While inflation and economic pressures are forcing pharmaceutical brands to watch their pennies, they will do well to not tackle cost efficiency as a solo issue. Brands will also need to focus on resilience in various areas of their incredibly complex supply chain. Chief among these concerns is compliance as stringent regulations must be followed.
So, can brands manage resilience factors, such as costs and compliance, holistically?
Both factors have unique requirements, such as finding ways to cut costs or to stop risky activities. However, each factor stems from a common cause: murky supply chains. By fixing poor-quality supplier data, therefore, the pharmaceutical sector can be significantly more resilient at the same time as cutting costs.
Pharmaceutical supply chains are among the most complex.
In the pharmaceutical industry, the definition of “supplier” is particularly complex. Typically, direct suppliers are highly specialized in relevant fields, such as healthcare and research, and they serve various manufacturing plants to meet a unique range of purposes.
A characteristic of the industry is that brands are open to high levels of scrutiny and those that don’t meet legislation face severe penalties. In 2022, for example, the FDA issued 62 warning letters and 23 import alerts to drug organizations, and form 483 handouts more than doubled from 2021 figures, to 466.1
Further, in March 2022, the SEC proposed new rules for climate change disclosures. While these are not yet final, the SEC has proposed to advance rules that require disclosure.2 In Europe, meanwhile, there is the European Union's Corporate Sustainability Due Diligence Directive (CSDDD). In this case, relevant organizations will have to examine potential environmental and human rights risks in their operations and supply chains, which includes in-depth auditing of suppliers and business partners.3
Alongside this, there is the ever-increasing awareness of ESG among end consumers. This means that pharmaceutical manufacturers must consider corporate social responsibility and focus on ethical supplier management practices and sustainable procurement. As more local outsourcing is taking place, there are elevated threats to reputation at global level.
Processes behind compliance harm supplier data.
To support a multitude of compliance areas, pharmaceutical brands need various types of workflows, whether that’s concerning FCPA, FDA, HIPPA, 21 CFR Part 11, SOX, cGMP, HS&E, data and privacy, waste management, or corporate social responsibility (CSR), among numerous other areas.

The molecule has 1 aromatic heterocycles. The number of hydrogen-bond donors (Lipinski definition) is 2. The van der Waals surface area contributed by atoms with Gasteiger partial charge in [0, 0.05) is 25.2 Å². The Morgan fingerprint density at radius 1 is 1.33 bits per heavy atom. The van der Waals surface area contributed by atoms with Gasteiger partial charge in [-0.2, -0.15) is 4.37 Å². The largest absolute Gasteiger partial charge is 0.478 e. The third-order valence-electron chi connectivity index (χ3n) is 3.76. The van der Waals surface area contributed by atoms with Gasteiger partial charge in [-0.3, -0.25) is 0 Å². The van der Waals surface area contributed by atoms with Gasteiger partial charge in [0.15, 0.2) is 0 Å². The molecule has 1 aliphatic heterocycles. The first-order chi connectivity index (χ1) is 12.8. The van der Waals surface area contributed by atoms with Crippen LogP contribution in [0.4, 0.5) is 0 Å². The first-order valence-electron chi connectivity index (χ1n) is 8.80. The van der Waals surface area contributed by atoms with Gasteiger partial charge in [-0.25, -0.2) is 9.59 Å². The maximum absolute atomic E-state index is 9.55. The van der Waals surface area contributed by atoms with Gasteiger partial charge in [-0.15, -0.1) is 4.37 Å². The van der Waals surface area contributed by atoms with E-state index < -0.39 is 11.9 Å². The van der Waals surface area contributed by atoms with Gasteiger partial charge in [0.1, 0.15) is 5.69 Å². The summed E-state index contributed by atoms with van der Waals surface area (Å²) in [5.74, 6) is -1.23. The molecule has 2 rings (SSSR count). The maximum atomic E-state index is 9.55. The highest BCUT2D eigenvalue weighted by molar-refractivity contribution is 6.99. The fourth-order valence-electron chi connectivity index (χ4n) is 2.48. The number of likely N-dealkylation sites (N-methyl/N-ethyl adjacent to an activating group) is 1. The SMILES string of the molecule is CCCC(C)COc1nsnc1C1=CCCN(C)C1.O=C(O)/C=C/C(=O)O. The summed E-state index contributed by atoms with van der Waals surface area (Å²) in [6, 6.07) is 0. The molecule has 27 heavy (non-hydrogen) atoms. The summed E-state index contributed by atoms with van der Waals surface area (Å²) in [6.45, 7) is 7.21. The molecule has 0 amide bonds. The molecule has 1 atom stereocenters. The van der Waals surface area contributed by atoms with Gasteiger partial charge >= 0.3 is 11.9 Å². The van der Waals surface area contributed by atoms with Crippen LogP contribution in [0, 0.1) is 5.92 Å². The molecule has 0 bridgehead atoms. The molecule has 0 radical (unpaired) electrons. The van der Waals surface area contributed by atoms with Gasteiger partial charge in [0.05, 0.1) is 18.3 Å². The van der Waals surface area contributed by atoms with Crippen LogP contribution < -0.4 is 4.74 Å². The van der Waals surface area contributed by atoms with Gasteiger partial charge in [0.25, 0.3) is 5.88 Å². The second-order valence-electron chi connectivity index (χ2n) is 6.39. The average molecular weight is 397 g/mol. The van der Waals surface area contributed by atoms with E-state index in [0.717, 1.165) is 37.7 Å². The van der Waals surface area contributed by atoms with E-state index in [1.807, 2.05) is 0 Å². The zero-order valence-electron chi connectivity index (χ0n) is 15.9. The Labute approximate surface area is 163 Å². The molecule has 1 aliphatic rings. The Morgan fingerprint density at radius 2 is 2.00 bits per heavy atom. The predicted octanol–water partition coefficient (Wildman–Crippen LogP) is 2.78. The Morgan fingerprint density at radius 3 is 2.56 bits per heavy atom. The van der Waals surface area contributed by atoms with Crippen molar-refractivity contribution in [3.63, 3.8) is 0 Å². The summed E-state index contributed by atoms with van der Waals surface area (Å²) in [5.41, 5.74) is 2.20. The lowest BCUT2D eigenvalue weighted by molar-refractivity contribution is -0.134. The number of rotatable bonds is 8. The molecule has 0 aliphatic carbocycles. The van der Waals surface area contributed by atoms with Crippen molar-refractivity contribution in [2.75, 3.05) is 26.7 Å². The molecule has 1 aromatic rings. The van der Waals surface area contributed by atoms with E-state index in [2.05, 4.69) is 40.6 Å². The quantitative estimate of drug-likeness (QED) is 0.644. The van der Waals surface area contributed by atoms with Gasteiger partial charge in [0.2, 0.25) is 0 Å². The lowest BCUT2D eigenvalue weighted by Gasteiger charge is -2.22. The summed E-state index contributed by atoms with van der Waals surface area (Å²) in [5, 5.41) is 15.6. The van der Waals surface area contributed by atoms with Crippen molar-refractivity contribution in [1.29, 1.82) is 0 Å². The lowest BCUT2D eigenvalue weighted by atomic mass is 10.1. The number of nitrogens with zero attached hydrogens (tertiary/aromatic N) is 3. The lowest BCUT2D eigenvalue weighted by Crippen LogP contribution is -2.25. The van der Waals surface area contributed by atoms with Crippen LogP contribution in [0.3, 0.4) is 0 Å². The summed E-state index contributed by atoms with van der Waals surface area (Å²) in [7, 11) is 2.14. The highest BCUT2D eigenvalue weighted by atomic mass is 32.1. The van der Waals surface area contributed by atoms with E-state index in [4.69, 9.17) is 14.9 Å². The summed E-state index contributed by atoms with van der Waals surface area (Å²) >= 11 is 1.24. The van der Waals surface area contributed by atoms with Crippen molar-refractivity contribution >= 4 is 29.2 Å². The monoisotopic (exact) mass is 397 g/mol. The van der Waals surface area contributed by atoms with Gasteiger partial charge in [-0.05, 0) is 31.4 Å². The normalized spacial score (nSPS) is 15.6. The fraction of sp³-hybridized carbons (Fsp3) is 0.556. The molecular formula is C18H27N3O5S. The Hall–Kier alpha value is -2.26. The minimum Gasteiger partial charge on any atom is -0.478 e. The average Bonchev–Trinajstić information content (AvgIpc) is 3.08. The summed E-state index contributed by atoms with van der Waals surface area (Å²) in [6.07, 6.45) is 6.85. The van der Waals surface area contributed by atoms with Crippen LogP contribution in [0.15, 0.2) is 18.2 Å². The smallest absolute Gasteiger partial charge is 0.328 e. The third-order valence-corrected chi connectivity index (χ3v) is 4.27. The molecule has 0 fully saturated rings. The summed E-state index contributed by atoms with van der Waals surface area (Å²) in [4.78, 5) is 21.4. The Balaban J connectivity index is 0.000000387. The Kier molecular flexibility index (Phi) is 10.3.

As part of the process, businesses must request a vast amount of information from suppliers. These requests are not always relevant to the suppliers they go to, which means suppliers must wade through each one to determine its worthiness, in addition to providing information. Further, those requests that do apply are likely to include irrelevant sections. Solving this task is a time cost to suppliers. So, when it comes to filling in forms, they may have less time available to offer the most thorough, helpful responses.
Then, when brands do receive information, they capture and store it in a way that compromises their overall supplier data. This is because, over time, pharmaceutical businesses have invested in various digital tools with which to transact with suppliers and manage them. The digital setup now is very complex: most tools are magnets for collecting and storing supplier data. This creates multiple datasets and in this fragmented state, master data is compromised. It is riddled, when viewed as a whole, with outdated and duplicate entries which makes it difficult to tell which entries are accurate.
Data quality is a strategic disadvantage, or indeed, advantage
When leaders can’t see what’s going on inside their supply chains, it harms revenue and long-term prospects. They make misguided decisions, open their businesses to non-compliance, and miss quality thresholds. Poor visibility also hurts performance. This is especially pertinent when outsourcing warehousing and distribution, which are crucial and time-sensitive factors. Where the quality and performance thresholds are not met due to a supplier not complying with regulations (such as maintaining a specific temperature during transportation or storage), this can lead to significant losses for the manufacturer.